jlippitt/tusk

A PHP testing framework for elephants

0.2 2014-04-27 07:32 UTC

README

A PHP testing framework for elephants

The Basics

tusk is a testing framework for PHP in the style of BDD (behaviour-driven development) frameworks such as Jasmine (JavaScript) or RSpec (Ruby).

Each spec is denoted by an it block in the test file. describe blocks are used to group multiple specs into a suite. describe blocks can be nested to as deep a level as required.

Inside each spec, expect is used to create expectations which must be satisfied in order for the test to pass.

The canonical example:

describe('Bowling', function() {
    describe('getScore()', function() {
        it('returns 0 for an all gutter game', function() {
            $bowling = new Bowling();
            
            for ($i = 0; $i < 10; ++$i) {
                $bowling->hit(0);
            }
            
            expect($bowling->getScore())->toBe(0);
        });
    });
});

Set Up and Tear Down

Often you will have code that you want to run before each spec or after each spec within a describe block. This can be achieved using beforeEach and afterEach blocks:

describe('My Test Suite', function() {
    beforeEach(function() {
        echo "This will run before each spec\n";
    });
    
    afterEach(function() {
        echo "This will run after each spec\n"
    });
    
    // ...
});

Hooks defined on an outer describe block will also run before/after each spec inside any nested describe blocks.

Variable Scoping

PHP's closures (anonymous functions) have an odd quirk, in that if you want to capture any variables from the outer scope within the closure, you have to explicitly tell PHP with the use keyword.

Given our extensive use of anonymous functions for defining suites and specs, this could get quite tedious:

describe('Bowling', function() {
    $bowling = null;
    
    beforeEach(function() use (&$bowling) {
        $bowling = new Bowling();
    });
    
    describe('getScore()', function() use (&$bowling) {
        it('returns 0 for an all gutter game', function() use (&$bowling) {
            for ($i = 0; $i < 10; ++$i) {
                $bowling->hit(0);
            }
            
            expect($bowling->getScore())->toBe(0);
        });
    });
});

However, as of PHP 5.4, it's possible to bind the '$this' variable inside a closure to an arbitrary value. tusk makes extensive use of this and things work as you would expect:

describe('Bowling', function() {
    beforeEach(function() {
        $this->bowling = new Bowling();
    });
    
    describe('getScore()', function() {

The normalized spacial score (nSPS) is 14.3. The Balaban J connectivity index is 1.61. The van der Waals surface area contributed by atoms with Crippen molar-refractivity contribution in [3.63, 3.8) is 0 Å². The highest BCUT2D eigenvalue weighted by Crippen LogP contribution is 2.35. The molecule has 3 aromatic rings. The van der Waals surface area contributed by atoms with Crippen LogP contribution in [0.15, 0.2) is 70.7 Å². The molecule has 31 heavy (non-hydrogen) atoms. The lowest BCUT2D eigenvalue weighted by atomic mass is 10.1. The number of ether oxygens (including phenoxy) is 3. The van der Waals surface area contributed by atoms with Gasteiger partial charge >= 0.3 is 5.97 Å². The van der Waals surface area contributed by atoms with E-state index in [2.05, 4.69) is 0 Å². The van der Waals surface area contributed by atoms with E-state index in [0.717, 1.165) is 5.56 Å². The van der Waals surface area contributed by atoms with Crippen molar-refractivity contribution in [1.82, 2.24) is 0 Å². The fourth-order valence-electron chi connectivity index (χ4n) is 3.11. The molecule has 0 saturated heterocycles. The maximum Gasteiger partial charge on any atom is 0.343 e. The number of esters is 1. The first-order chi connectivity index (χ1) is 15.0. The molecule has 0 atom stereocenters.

it('returns 0 for an all gutter game', function() {
            for ($i = 0; $i < 10; ++$i) {
                $this->bowling->hit(0);
            }
            
            expect($this->bowling->getScore())->toBe(0);
        });
    });
});

Expectations and Matchers

Expectations provide a number of built-in matchers:

  • toBe(expectedValue) Compares values using the === operator

  • toEqual(expectedValue) Compares values using the == operator

  • toBeGreaterThan(expectedValue) Compares values using the > operator

  • toBeGreaterThanOrEqualTo(expectedValue) Compares values using the >= operator

  • toBeLessThan(expectedValue) Compares values using the < operator

  • toBeLessThanOrEqualTo(expectedValue) Compares values using the <= operator

  • toBeTruthy() Tests that the value is 'truthy' according to boolean conversion rules

  • toBeFalsy() Tests that the value is 'falsy' according to boolean conversion rules

  • toContain(expectedValue) Tests that an array contains a given value. This uses the internal in_array function.

  • toMatch(regex) Tests that a string value matches the given regular expression. See preg_match.

  • toBeType(type) Tests that the value matches a given internal type. See gettype.

  • toBeInstanceOf(className) Tests that the value is an instance of the given class or interface

  • toThrow([className[, message]) Tests that a Closure (anonymous function) throws an exception when run. The exception class and error message can also be supplied, in which case these must be matched as well in order for the expectation to succeed.

All expectations can be negated by changing to to notTo, e.g. toBe becomes notToBe and toEqual becomes notToEqual.

Defining Custom Matchers

Custom matchers can be defined by adding them to the internal ExpectationFactory class, which will then make them available on all expectations within your specs. To do this, you'll need to first retrieve the ExpectationFactory from the Pimple dependency injection container, and then call the addMatch method for each matcher you want to add:

<?php

use Tusk\Container;
use Tusk\Matcher;

$expectationFactory = Container::getInstance()['ExpectationFactory'];

$expectationFactory->addMatcher(
    'toBeDivisibleBy',
    new Matcher(
        function($value, $divisor) {
            return $value % $divisor === 0;
        },
        'to be divisible by {0}'
    )
);

The matcher function can take any number of parameters, though the first parameter will always be the value that was passed to the expect function when creating the expectation. The remaining arguments are provided on the matcher method itself.

The second parameter to the matcher object determines the message that will be displayed to the user when the matcher does not succeed. Any of the arguments passed to the matcher method can be inserted into this string using {0}, {1}, {2}, etc. (where the number is their zero-indexed position in the argument list).

License

tusk is released under the MIT License. See the LICENSE file for more details.